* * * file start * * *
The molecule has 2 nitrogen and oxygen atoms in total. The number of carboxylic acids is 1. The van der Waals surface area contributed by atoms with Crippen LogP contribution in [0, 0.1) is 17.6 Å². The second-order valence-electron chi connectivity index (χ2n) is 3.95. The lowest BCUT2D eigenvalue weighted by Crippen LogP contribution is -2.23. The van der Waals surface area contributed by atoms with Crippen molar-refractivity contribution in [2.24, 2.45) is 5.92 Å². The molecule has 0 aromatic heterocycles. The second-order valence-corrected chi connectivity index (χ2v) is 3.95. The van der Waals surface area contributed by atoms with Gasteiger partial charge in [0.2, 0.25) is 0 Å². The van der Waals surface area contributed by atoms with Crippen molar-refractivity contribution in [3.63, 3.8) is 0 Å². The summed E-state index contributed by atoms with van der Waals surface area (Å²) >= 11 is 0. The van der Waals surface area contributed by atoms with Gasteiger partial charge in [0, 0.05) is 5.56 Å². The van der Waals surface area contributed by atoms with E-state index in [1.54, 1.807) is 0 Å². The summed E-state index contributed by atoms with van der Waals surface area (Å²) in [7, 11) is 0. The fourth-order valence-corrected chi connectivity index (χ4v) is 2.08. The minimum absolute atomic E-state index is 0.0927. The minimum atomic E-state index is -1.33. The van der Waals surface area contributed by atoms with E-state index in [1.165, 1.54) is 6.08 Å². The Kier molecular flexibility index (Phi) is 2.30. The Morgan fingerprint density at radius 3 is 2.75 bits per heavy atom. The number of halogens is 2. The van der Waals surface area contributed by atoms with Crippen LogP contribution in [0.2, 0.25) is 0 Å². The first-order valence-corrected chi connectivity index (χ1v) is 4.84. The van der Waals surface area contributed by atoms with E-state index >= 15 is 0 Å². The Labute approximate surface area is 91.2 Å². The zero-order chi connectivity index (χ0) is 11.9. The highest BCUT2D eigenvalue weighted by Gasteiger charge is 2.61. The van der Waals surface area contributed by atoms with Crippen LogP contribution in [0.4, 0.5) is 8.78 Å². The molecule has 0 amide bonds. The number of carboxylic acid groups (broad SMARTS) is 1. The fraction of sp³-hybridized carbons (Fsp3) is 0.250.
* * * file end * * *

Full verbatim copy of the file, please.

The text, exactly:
The molecule has 2 nitrogen and oxygen atoms in total. The number of carboxylic acids is 1. The van der Waals surface area contributed by atoms with Crippen LogP contribution in [0, 0.1) is 17.6 Å². The second-order valence-electron chi connectivity index (χ2n) is 3.95. The lowest BCUT2D eigenvalue weighted by Crippen LogP contribution is -2.23. The van der Waals surface area contributed by atoms with Crippen molar-refractivity contribution in [2.24, 2.45) is 5.92 Å². The molecule has 0 aromatic heterocycles. The second-order valence-corrected chi connectivity index (χ2v) is 3.95. The van der Waals surface area contributed by atoms with Gasteiger partial charge in [0.2, 0.25) is 0 Å². The van der Waals surface area contributed by atoms with Crippen molar-refractivity contribution in [3.63, 3.8) is 0 Å². The summed E-state index contributed by atoms with van der Waals surface area (Å²) >= 11 is 0. The van der Waals surface area contributed by atoms with Gasteiger partial charge in [0, 0.05) is 5.56 Å². The van der Waals surface area contributed by atoms with E-state index in [1.54, 1.807) is 0 Å². The summed E-state index contributed by atoms with van der Waals surface area (Å²) in [7, 11) is 0. The fourth-order valence-corrected chi connectivity index (χ4v) is 2.08. The minimum absolute atomic E-state index is 0.0927. The minimum atomic E-state index is -1.33. The van der Waals surface area contributed by atoms with E-state index in [1.165, 1.54) is 6.08 Å². The Kier molecular flexibility index (Phi) is 2.30. The Morgan fingerprint density at radius 3 is 2.75 bits per heavy atom. The number of halogens is 2. The van der Waals surface area contributed by atoms with Crippen LogP contribution in [0.2, 0.25) is 0 Å². The first-order valence-corrected chi connectivity index (χ1v) is 4.84. The van der Waals surface area contributed by atoms with E-state index >= 15 is 0 Å². The Labute approximate surface area is 91.2 Å². The zero-order chi connectivity index (χ0) is 11.9. The highest BCUT2D eigenvalue weighted by Gasteiger charge is 2.61. The van der Waals surface area contributed by atoms with Crippen LogP contribution in [0.4, 0.5) is 8.78 Å². The molecule has 0 amide bonds. The number of carboxylic acid groups (broad SMARTS) is 1. The fraction of sp³-hybridized carbons (Fsp3) is 0.250.